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South Sudan Emergency Food and Nutrition Security Project

South Sudan Emergency Food and Nutrition Security Project

Full title of the project:

South Sudan Emergency Food and Nutrition Security Project (EFNP)

Target areas:

Aweil East, Aweil West and Aweil South in Northern Bahr el Ghazal (NBEG) State; Bor South, Duk and Twic East in Jonglei State; and Panyikang, Ulang and Renk in Upper Nile State. 

USD 7 500 000
Project code:

To support the resumption of crop and livestock production and enhance the recovery of livelihoods for sections of the farming population.

Key partners:

National Ministry of Agriculture and Food Security (MAFS), State Ministry of Agriculture and Forestry (SMoAF), County Agriculture Department (CAD) and international and national Non-governmental Organizations (NGOs).

Beneficiaries reached:

32 000 farming households, 22 000 livestock keepers, 2 481 fisherfolk as well as SMoAF, CAD and NGO staff.

Activities implemented:
  • Trained 12 NGO and SMoAF/CAD officials in input trade fairs; 57 agricultural extension facilitators and 43 officials in vegetable production and family nutrition; and 102 NGO and government officials (of whom 17 were women) in fish handling and processing, who subsequently trained 69 groups comprising 2 320 members (of whom 1 156 were women), through training of trainers (ToT).
  • Trained 268 community-based animal health workers (CBAHWs) in livestock health, 190 agro-pastoral field school (APFS) facilitators in animal husbandry, and ten fishery groups comprising 305 fisherfolk (of whom 41 were women) in fish handling, processing and preservation methods, with each group provided with FAO’s improved fish smoking ovens (FAO Thiaroye Technology) and two improved fish drying racks.
  • Trained six crop groups (comprising 198 members: 48 women and 150 men) in post-harvest management, storage and marketing and supported them in constructing one improved traditional structure each.
  • Trained nine vegetable groups (comprising 250 members, of whom 92 were women) in dry season production, harvest handling and marketing who also established demonstration plots for members to practice their skills; of these, five groups in Aweil West were also trained in nursery management, row planting, pest and disease management, and post-harvest handling and supported to dig shallow wells for dry season vegetable production.
  • Constructed five community-based seed stores to support 69 community-based groups, 18 of whom were seed producer groups, with each store managed by the best performing group identified in each respective county (Aweil South, Aweil West, Bor South, Twic East and Renk).
  • Vaccinated 854 764 heads of livestock against common livestock diseases: 556 314 cattle against anthrax, black quarter, contagious caprine pleuropneumonia (CCPP) and haemorrhagic septicaemia; 265 142 goats and sheep against peste des petits ruminants, CCPP and sheep and goat pox; 32 962 chickens against Newcastle disease; and 323 dogs and 23 donkeys against rabies benefiting 26 329 households.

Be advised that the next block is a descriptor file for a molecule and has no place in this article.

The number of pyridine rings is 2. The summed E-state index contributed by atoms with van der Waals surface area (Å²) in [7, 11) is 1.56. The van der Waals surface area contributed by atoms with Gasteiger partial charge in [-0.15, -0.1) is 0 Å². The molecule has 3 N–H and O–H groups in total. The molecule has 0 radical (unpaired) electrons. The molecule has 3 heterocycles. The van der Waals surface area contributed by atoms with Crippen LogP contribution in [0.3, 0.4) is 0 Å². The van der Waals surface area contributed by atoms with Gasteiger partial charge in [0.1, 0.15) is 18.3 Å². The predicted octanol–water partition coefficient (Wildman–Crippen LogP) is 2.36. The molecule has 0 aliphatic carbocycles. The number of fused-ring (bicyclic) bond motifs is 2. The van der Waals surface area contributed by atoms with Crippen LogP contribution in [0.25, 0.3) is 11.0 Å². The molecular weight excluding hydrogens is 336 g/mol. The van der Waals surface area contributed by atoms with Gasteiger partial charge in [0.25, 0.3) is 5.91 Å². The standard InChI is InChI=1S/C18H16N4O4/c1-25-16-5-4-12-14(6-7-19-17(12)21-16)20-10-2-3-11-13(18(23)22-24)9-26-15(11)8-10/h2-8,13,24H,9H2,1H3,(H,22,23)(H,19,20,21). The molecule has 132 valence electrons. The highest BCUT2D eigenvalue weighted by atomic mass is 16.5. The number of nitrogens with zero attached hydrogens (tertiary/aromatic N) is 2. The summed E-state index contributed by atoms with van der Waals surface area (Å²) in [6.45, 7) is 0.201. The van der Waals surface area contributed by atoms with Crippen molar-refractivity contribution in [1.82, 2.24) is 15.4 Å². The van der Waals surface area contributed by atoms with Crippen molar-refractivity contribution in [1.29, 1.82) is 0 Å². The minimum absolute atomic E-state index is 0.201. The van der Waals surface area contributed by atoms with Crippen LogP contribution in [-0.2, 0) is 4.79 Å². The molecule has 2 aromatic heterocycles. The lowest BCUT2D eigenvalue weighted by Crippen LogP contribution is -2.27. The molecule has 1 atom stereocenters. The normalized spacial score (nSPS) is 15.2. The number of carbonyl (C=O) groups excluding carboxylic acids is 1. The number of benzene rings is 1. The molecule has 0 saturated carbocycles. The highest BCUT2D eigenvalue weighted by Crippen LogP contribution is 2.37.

• Treated 151 522 heads of livestock (101 333 cattle, 38 509 goats and sheep, 11 606 chickens and 74 dogs) against bacterial infections (eyes, wounds), internal and external parasites (e.g. liver flukes and ticks respectively), and respiratory tract infections (contagious bovine pleuropneumonia and CCPP) benefiting 20 921 households.
  • Conducted five seed fairs whereby 17 218 households (of whom 13 090 were female-headed) received 237.2 tonnes of assorted crop seed (groundnut, maize, sesame and sorghum).
  • Distributed 204 tonnes of cowpea, maize, sesame and sorghum seeds to 12 000 households (of whom 5 428 were female-headed) through direct distribution.
  • Procured and distributed 60 000 hand tools (30 000 hoes and 30 000 malodas) to 29 945 households (of whom 18 752 were female-headed); and procured 40 power tillers, 100 treadle pumps, 90 watering cans, 250 solar-powered water pumps, nine motorized sorghum threshers, 60 manual groundnut sellers, 240 manual maize threshers, 100 moisture meters, 100 grain probes and 80 weighing scales.
  • Provided 4 990 households (of whom 2 902 were female-headed) with a vegetable kit composed of various quantities of seed, with each kit comprising at least four types of vegetable seed (including 20 g of amaranth, 20 g of collard, 20 g of eggplant, 50 g of okra, 20 g of onion, 30 g of pumpkin and 20 g of tomato).
  • Provided 2 500 households (of whom 1 017 were female-headed) with 5 000 boxes of hooks, 2 500 monofilament coils and 2 560 spools of twine; and provided ten fishery groups with fish processing equipment (50 buckets, 50 basins, 50 trays, 20 knifes and 100 tarpaulins), ten drying racks, 20 smoking ovens, and 40 canoes.
  • Conducted livestock fairs whereby 3 000 people (of whom 2 249 were women) received 25 428 smallruminants and poultry (10 130 goats and sheep and 15 298 chickens).
  • Enabled beneficiary households to harvest 121 tonnes of assorted crops and seeds (15 tonnes of maize, 84.7 tonnes of sorghum, 19.6 tonnes of groundnut, and 2 tonnes of sesame).
  • Enhanced the capacity of SMoAF/CAD officials, NGO staff, CBAHWs, APFS facilitators, fisherfolk, livestock keepers and farmers on input trade fairs, seed, crop and vegetable production, nutrition, fish handling and processing, and animal health and production.
  • Decreased postharvest loss of fish from 40 to 50 percent on average to 33 percent through trainings and improved post-harvest/processing technologies provided by the project.
  • Improved animal health within the project areas, benefiting livestock keeping households.
  • Increased households’ access to agricultural inputs, livestock and fresh fish contributing to enhanced food security and nutrition.